- Drivers of the EV market in Canada include increased demand for fuel-efficient, low-emission, high-performance vehicles and stricter laws and regulations on the phase-out of ICEs.
- ZEV production can potentially create many jobs in the automotive industry in Canada. Increased ZEV production could create 474,000 jobs.
- About $11.7 billion in fuel savings can be achieved for drivers if, by 2030, all new cars and SUVs, and 75-80% of all new trucks sold in Canada are electric.
- The Incentives for Zero-Emission Vehicles (iZEV) Program offers point-of-sale incentives for consumers looking to buy a ZEV. Consumers can receive up to $5,000 for purchasing or leasing a ZEV. For more information on the iZEV program and other incentives, click here.
- While the EV market in Canada continues to grow, it falls behind those of China, Europe, and the U.S., which account for roughly 95% of global EV sales.
- A barrier for many Canadians to purchasing an EV is their expensive price tag compared to ICE vehicles.
Electric Vehicle Registration by Province
The following are the EV registration market share percentages by province for 2022. The data was sourced from S&P Global:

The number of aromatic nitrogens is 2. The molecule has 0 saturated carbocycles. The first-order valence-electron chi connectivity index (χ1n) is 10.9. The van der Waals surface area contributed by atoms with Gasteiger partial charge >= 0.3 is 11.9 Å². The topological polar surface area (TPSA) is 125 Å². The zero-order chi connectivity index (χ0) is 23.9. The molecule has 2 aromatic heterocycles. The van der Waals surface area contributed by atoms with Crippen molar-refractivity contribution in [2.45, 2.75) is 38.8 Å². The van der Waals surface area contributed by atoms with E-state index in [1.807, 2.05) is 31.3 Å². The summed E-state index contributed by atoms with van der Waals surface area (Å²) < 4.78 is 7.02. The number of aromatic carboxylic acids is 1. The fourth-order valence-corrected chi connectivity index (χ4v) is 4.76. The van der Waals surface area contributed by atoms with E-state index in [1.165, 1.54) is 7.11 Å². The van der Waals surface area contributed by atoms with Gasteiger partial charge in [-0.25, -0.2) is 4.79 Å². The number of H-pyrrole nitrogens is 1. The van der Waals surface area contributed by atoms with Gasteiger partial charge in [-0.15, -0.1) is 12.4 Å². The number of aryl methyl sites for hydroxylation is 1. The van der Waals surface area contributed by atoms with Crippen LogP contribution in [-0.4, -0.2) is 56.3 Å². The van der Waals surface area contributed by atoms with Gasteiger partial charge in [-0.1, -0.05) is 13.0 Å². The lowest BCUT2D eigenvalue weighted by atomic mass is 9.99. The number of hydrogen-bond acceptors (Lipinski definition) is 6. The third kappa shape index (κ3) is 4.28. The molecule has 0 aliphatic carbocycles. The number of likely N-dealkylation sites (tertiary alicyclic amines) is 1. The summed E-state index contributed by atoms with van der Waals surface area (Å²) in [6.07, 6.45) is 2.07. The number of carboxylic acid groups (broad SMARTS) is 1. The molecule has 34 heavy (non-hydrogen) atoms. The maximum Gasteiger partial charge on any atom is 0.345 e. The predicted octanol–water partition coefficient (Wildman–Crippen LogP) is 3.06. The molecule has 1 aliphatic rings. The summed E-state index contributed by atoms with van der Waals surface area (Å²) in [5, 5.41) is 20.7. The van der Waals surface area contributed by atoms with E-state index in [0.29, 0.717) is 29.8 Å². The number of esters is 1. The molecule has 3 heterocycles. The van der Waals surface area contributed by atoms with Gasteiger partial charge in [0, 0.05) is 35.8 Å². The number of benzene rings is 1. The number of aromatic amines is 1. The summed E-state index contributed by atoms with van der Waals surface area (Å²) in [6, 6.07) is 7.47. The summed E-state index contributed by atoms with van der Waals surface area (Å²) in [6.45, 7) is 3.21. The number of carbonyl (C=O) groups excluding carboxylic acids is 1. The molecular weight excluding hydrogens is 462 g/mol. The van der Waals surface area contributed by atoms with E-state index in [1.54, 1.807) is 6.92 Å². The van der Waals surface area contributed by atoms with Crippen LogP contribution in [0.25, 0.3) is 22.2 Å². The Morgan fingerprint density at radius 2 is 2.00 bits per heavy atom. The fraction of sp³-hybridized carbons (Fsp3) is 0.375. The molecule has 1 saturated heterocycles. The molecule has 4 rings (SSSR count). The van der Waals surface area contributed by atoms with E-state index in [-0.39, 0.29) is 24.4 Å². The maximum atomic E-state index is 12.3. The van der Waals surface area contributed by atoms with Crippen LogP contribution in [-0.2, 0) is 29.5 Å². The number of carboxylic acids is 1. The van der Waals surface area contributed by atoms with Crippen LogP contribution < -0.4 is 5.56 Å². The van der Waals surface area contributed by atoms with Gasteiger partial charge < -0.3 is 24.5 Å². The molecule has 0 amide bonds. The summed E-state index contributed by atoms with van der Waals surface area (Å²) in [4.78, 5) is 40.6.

Electric Vehicle Charging Statistics
- The Canadian government has pledged over $1 billion to build 84,000 EV charging stations over the next four years.
- Overall, it is cheaper to recharge an EV than it is to refuel a gas-powered vehicle. To learn more about the costs of EV charging, click here.
- As of September 20, 2023, EV drivers have access to 20,478 charging ports located at 9,952 public charging stations located across Canada. This includes Level 1, Level 2, and DC Fast charging types.
- The total annual load growth due to EV charging has the potential to be:
- 20.4 TWh in 2030
- 104 TWh by 2040
- 156.5 TWh by 2050
- Wholesale system planners believe the vulnerability level associated with EV load growth will be relatively low. Instead, they see EV growth as a business opportunity. The EV charging load can provide additional revenue and act as a catalyst to improve the load factor of the system.
- However, a 2022 report by the Canadian Climate Institute states that Canada’s electricity generation capacity will need to grow to meet the demand for EV charging. For example, many suburban areas only support slower Level 1 charging. This prevents EV drivers from upgrading to the faster Level 2 charging (the power lines on the street will be unable to handle the increased load).